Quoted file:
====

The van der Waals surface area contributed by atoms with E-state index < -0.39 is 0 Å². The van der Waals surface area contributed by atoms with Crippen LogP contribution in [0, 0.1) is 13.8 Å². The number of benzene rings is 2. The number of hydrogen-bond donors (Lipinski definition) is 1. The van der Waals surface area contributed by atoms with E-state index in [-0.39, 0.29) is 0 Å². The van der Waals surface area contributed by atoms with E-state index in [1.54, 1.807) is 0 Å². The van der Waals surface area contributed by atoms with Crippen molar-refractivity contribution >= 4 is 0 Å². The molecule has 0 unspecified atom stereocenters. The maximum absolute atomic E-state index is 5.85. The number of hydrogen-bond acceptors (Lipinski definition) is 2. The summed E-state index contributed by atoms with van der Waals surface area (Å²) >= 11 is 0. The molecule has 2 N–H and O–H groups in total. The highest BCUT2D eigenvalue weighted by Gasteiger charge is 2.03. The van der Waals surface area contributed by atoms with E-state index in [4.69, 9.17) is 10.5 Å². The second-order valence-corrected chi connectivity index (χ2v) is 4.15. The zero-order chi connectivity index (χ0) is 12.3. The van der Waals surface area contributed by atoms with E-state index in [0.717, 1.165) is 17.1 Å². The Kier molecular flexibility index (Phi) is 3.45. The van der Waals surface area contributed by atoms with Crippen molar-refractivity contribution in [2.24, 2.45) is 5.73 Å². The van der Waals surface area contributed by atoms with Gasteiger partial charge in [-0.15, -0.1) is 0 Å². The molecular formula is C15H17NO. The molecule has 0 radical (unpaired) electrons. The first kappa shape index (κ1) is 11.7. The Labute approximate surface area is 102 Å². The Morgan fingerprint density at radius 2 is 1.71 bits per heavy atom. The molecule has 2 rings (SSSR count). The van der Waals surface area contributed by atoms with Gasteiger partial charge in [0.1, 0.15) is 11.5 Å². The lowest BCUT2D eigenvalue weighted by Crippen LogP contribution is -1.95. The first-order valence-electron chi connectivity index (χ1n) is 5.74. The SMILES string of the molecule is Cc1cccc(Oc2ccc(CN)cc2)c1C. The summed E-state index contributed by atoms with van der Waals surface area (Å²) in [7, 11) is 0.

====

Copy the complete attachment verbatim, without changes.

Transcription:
The van der Waals surface area contributed by atoms with E-state index < -0.39 is 0 Å². The van der Waals surface area contributed by atoms with Crippen LogP contribution in [0, 0.1) is 13.8 Å². The number of benzene rings is 2. The number of hydrogen-bond donors (Lipinski definition) is 1. The van der Waals surface area contributed by atoms with E-state index in [-0.39, 0.29) is 0 Å². The van der Waals surface area contributed by atoms with E-state index in [1.54, 1.807) is 0 Å². The van der Waals surface area contributed by atoms with Crippen molar-refractivity contribution >= 4 is 0 Å². The molecule has 0 unspecified atom stereocenters. The maximum absolute atomic E-state index is 5.85. The number of hydrogen-bond acceptors (Lipinski definition) is 2. The summed E-state index contributed by atoms with van der Waals surface area (Å²) >= 11 is 0. The molecule has 2 N–H and O–H groups in total. The highest BCUT2D eigenvalue weighted by Gasteiger charge is 2.03. The van der Waals surface area contributed by atoms with E-state index in [4.69, 9.17) is 10.5 Å². The second-order valence-corrected chi connectivity index (χ2v) is 4.15. The zero-order chi connectivity index (χ0) is 12.3. The van der Waals surface area contributed by atoms with E-state index in [0.717, 1.165) is 17.1 Å². The Kier molecular flexibility index (Phi) is 3.45. The van der Waals surface area contributed by atoms with Crippen molar-refractivity contribution in [2.24, 2.45) is 5.73 Å². The van der Waals surface area contributed by atoms with Gasteiger partial charge in [-0.15, -0.1) is 0 Å². The molecular formula is C15H17NO. The molecule has 0 radical (unpaired) electrons. The first kappa shape index (κ1) is 11.7. The Labute approximate surface area is 102 Å². The Morgan fingerprint density at radius 2 is 1.71 bits per heavy atom. The molecule has 2 rings (SSSR count). The van der Waals surface area contributed by atoms with Gasteiger partial charge in [0.1, 0.15) is 11.5 Å². The lowest BCUT2D eigenvalue weighted by Crippen LogP contribution is -1.95. The first-order valence-electron chi connectivity index (χ1n) is 5.74. The SMILES string of the molecule is Cc1cccc(Oc2ccc(CN)cc2)c1C. The summed E-state index contributed by atoms with van der Waals surface area (Å²) in [7, 11) is 0.